Now Maggie has a probation officer. But she isn’t interested in rehabilitation, not when she’s still mourning the loss of her professional-soccer dreams, and furious at her so-called friends, who lost interest in her as soon as she could no longer lead the team to victory.

Then Maggie’s whole world is turned upside down. Somehow, incredibly, she can see again. But only one person: Ben, a precocious ten-year-old unlike anyone she’s ever met. Ben’s life isn’t easy, but he doesn’t see limits, only possibilities. After awhile, Maggie starts to realize that losing her sight doesn’t have to mean losing everything she dreamed of. Even if what she’s currently dreaming of is Mason Milton, the infuriatingly attractive lead singer of Maggie’s new favorite band, who just happens to be Ben’s brother.

But when she learns the real reason she can see Ben, Maggie must find the courage to face a once-unimaginable future… before she loses everything she has grown to love.

It’s tough to review a book that I sort of like and sort of didn’t like. When I can’t reconcile how I really feel for it that I’m left precariously straddling that line. The One Thing could’ve been so good. But I felt that its two major flaws are simply insurmountable that I can’t give it a rating higher than 3 stars.

The summary succinctly gives you the bulk of the plot. Maggie was once a rising soccer star before she went blind. She had meningitis. Ever since then, she’d pretty much shut out the world and wallowed in self-pity and misery. Upon meeting 10-year old, Ben, however, she realizes she can see. But only Ben and his immediate surroundings. Like a halo of light.  Ben, who has been in crutches his whole life because he was born with spina bifida.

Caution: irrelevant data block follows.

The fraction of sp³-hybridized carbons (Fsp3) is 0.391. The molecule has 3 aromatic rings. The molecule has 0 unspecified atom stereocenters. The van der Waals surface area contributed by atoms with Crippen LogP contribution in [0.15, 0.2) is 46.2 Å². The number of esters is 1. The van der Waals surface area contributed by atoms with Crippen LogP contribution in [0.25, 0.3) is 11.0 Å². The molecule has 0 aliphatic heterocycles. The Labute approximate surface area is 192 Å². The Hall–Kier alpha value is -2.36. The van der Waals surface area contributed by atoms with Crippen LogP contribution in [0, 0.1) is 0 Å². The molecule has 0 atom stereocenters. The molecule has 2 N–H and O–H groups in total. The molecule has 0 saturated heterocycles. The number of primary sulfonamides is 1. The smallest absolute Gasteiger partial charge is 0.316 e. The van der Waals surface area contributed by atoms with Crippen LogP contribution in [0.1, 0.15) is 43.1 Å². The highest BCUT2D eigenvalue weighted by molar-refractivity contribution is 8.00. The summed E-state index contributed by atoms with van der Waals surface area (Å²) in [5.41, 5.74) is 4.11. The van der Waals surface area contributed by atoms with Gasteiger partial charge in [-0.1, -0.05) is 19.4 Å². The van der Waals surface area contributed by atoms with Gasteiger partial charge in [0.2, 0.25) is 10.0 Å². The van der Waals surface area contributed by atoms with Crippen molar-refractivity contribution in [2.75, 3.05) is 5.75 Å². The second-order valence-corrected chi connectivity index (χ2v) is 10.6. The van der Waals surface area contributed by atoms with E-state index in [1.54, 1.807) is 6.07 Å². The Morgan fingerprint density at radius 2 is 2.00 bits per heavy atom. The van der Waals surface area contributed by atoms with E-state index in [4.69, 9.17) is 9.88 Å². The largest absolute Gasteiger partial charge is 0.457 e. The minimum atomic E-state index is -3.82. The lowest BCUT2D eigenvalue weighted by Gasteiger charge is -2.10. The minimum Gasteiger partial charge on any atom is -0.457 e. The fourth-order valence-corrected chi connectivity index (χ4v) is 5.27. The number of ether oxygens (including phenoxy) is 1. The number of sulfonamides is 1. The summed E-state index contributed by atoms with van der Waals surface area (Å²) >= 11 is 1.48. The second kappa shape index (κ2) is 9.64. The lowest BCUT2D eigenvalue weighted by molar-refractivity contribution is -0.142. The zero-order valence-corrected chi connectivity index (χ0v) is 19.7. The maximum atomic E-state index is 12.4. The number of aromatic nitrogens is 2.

Hanging out with Ben has some benefits, to be sure. For one, he’s funny, smart and the seeing thing is a bonus. Also, Ben’s brother just happens to be the lead singer of her favourite band, Loose Cannons. But Mason Milton wouldn’t give her the time of day. He thinks she’s faking her “blindness”. He thinks she’s taking advantage of his younger brother, and that she’s nothing but a rabid fan who’s using Ben to get to him. He’s wrong, of course. Maggie only ever wanted to feel like normal again and the precocious Ben gives her a semblance of that.

There is a reason why she can only see Ben and not the rest of the world. For Maggie, the gravity of that reason may be just as difficult to accept as the loss of the life she used to have.

I’m the type of reader who accepts any unimaginable scenarios in fiction. I don’t care how far-reaching the plots are. If you make it believable, I’ll read it. After reading this book, I found out that yes, I do have a limit. And Maggie’s ability to see certain people without biological or medical relevance just didn’t cut it.

I also couldn’t buy into the eventual romance between Mason and Maggie. Mason has that arrogance that was not at all endearing, to be honest. I understand that he’s protective of his brother, but his attitude became intolerable too fast. Their relationship just didn’t work for me. I thought they would’ve been better off as friends who had Ben in common. I think the problem is that there wasn’t enough time for their relationship to develop. Maggie spent a lot of time with Ben, dodging her therapist, and harbouring hurt feelings toward her parents. I get so frustrated with people who can’t express their feelings easily. And Maggie did a lot of suppressing hers that it became too much for me at times.